And I’m writing this because we need to keep discussing this. We can’t let this story fade away with last week’s news. We need DC Comics to know and understand that these are issues that are too important to turn a blind eye to. People need to make statements to address what’s going on.

Even if those statements come down to the fact that this is an issue that has been taken care of internally and that they pledge to be striving to make DC a safe space for its staff, it still needs to be addressed to their readers. DC Comics needs to know that things have changed since 2011, and this kind of shuffling around sexual harassers in the company and protecting them will not fly in the future.

I don’t know what the legal issues are for DC regarding this matter. I don’t know what Eddie Berganza’s contract states, or if these allegations have even been investigated. I don’t know if DC is even in a position to do anything about this situation at this time. But I do know that it’s important for us, the readers, to make sure that DC does not put their personnel or anyone else in this position.

Ed Catto: It is Balloon!

me photo

There are many ways to secure a seat at the big Geek table. Young fans often start by scribbling in their sketchbooks with dreams of drawing the adventures of their favorite characters. Cosplayers create costumes and attend conventions through the year. Today’s on-ramps include drawing, writing, coloring, publishing, retailing, reporting and cosplay…there’s a myriad of ways to participate in the grand Geek tapestry.

gene ha drawingHere’s a fan who has found a fascinating seat at the table. He talks to his favorite creators about his favorite things – and then lets us all listen in. And it’s great entertainment. The Word Balloon is an interview podcast hosted by a bright guy and with a lot of ideas named John Sinters and I wanted to find out how what drives him and how he created this podcast.

John’s a guy who loves all facets of comic culture. He was born just a smidge too late to fully embrace the debut of Batmania in ‘66, but definitely enjoyed the long tail and quickly leapfrogged into comics. “My allowance was 50 cents, and so each week I could buy two 20 cent comics.”

John drifted out of fandom a couple of times. When an inevitable interest in dating took hold in high school, he lost interest, only to be drawn back during college. “A local comic shop was giving away Xeroxed copies of Watchman.” It was short hop over to Frank Miller’s Batman opus, The Dark Knight Returns and mainstream comics.

John Siuntres in a Spider-Man comicBy the mid-nineties, he had drifted away once more, but hearing that Kevin Smith’s new Daredevil was just as good as Frank Miller’s mid-80s run, he jumped back into the pool and will probably never climb out.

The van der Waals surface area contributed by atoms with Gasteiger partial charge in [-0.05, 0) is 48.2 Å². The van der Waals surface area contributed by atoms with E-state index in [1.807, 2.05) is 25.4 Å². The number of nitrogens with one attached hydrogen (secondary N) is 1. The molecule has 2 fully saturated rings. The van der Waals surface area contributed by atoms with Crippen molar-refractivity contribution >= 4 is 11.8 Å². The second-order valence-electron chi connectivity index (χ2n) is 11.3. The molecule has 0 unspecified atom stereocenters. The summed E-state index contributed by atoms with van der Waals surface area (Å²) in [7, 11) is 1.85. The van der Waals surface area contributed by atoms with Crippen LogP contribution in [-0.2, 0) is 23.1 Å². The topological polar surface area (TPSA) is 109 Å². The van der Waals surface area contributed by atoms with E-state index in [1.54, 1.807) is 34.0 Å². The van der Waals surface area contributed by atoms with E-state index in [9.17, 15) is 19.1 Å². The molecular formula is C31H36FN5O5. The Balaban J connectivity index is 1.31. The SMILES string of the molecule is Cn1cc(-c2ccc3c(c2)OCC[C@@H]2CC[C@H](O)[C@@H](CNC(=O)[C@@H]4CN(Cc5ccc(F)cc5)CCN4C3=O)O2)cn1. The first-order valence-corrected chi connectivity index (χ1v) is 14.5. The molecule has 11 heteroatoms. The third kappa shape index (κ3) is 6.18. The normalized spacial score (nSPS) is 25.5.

John always loved radio. Having started as a disc jockey, he quickly shifted to talk radio. “Talk will always endure. I gravitated towards Sports Talk Radio first.”

In the early 2000, John was working for CBS’s The Score and then Sporting News Radio, owned by Microsoft co-founder Paul Allen. The company always encouraged ideas that would leverage Allen’s other holdings. Siuntres realized one of Allen’s other holding was the Science Fiction Museum in Seattle Washington. (It has since been rebranded as the EMP museum.)

He suggested that Sporting News Radio create an audio podcast to help promote this Science Fiction museum. Management declined, but thought the idea had great potential and suggested, “Why don’t you just do it yourself?”

Word Balloon originally started as a documentary. But when those plans fell through, John turned to the local Chicago scene and creators like Brian Azzarello (100 Bullets) and Max Collins (Ms Tree, Road to Perdition). The movie Batman Begins was in production locally and Moonstone was a local comics publisher ramping up at that time.

In the early days, he used a lot of elbow grease to get the word out. “I’d just post on CBR and various message board communities,” said John. “I started with Azzarello – very early on. I liked the Jeff Parker’s The Interman and at the time he was just getting Marvel work.”

He posted that interview and then clearly recalls getting a message from comic artist Mike Wieringo, who asked for help downloading the podcast. John quickly invited him onto Word Balloon as a guest.

principal siuntresJohn really enjoyed the conversations, and fans did too. “By that point, I was doing Chicago radio for about 12 or 13 years. I was interviewing Chicago athletes in the fields, at the games. I had my 10,000 hours of experience in that,” said John, referencing Malcolm Gladwell’s contention that 10,000 hours of practice is needed to achieve mastery in a field.

He was inspired by magazines like The Comics Journal and Amazing Heroes. And in music, magazines like Rolling Stone were focusing on the creators and creative process. “Those were great,” he recalls. As the era of creator owned comics dawned, an interview show like Word Balloon made all the more sense.

“I’ve got an audience and it keeps getting bigger. People are becoming more Podcast savvy. In 2010 they said it was the end of podcasting, but it keeps on going,” said Siuntres.

attachmentWhat’s his secret? “I make it very social. lt’s like spending an evening with someone I wanted to get to know better anyways,” said John.